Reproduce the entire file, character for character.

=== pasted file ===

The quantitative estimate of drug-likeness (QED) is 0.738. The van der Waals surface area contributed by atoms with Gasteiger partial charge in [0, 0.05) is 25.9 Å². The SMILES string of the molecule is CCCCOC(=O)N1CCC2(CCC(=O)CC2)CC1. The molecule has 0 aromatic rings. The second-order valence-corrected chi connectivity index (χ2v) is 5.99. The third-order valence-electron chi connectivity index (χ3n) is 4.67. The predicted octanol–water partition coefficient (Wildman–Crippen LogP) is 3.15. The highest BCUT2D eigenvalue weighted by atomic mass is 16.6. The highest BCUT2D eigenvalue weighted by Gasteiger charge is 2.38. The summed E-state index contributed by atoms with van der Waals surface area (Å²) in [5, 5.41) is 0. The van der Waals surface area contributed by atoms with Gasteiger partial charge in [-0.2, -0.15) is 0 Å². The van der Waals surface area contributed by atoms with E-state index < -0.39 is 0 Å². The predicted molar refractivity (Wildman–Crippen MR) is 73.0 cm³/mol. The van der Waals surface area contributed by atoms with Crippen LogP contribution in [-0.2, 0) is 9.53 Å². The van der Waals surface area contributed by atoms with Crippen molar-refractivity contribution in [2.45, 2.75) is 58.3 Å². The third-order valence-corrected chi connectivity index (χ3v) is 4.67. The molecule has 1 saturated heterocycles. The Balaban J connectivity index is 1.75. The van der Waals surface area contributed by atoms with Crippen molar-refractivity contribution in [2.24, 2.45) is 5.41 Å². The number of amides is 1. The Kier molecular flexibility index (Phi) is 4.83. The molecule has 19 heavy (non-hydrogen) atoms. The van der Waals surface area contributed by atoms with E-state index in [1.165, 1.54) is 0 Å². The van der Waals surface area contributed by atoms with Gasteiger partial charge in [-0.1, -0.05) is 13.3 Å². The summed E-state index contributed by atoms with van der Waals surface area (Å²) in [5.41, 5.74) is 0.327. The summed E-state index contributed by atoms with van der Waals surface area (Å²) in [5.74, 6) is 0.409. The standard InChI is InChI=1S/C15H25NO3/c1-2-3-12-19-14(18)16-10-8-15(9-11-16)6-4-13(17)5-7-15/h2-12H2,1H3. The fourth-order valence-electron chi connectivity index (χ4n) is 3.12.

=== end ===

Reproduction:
The quantitative estimate of drug-likeness (QED) is 0.738. The van der Waals surface area contributed by atoms with Gasteiger partial charge in [0, 0.05) is 25.9 Å². The SMILES string of the molecule is CCCCOC(=O)N1CCC2(CCC(=O)CC2)CC1. The molecule has 0 aromatic rings. The second-order valence-corrected chi connectivity index (χ2v) is 5.99. The third-order valence-electron chi connectivity index (χ3n) is 4.67. The predicted octanol–water partition coefficient (Wildman–Crippen LogP) is 3.15. The highest BCUT2D eigenvalue weighted by atomic mass is 16.6. The highest BCUT2D eigenvalue weighted by Gasteiger charge is 2.38. The summed E-state index contributed by atoms with van der Waals surface area (Å²) in [5, 5.41) is 0. The van der Waals surface area contributed by atoms with Gasteiger partial charge in [-0.2, -0.15) is 0 Å². The van der Waals surface area contributed by atoms with E-state index < -0.39 is 0 Å². The predicted molar refractivity (Wildman–Crippen MR) is 73.0 cm³/mol. The van der Waals surface area contributed by atoms with Crippen LogP contribution in [-0.2, 0) is 9.53 Å². The van der Waals surface area contributed by atoms with Crippen molar-refractivity contribution in [2.45, 2.75) is 58.3 Å². The third-order valence-corrected chi connectivity index (χ3v) is 4.67. The molecule has 1 saturated heterocycles. The Balaban J connectivity index is 1.75. The van der Waals surface area contributed by atoms with Crippen molar-refractivity contribution in [2.24, 2.45) is 5.41 Å². The number of amides is 1. The Kier molecular flexibility index (Phi) is 4.83. The molecule has 19 heavy (non-hydrogen) atoms. The van der Waals surface area contributed by atoms with E-state index in [1.165, 1.54) is 0 Å². The van der Waals surface area contributed by atoms with Gasteiger partial charge in [-0.1, -0.05) is 13.3 Å². The summed E-state index contributed by atoms with van der Waals surface area (Å²) in [5.41, 5.74) is 0.327. The summed E-state index contributed by atoms with van der Waals surface area (Å²) in [5.74, 6) is 0.409. The standard InChI is InChI=1S/C15H25NO3/c1-2-3-12-19-14(18)16-10-8-15(9-11-16)6-4-13(17)5-7-15/h2-12H2,1H3. The fourth-order valence-electron chi connectivity index (χ4n) is 3.12.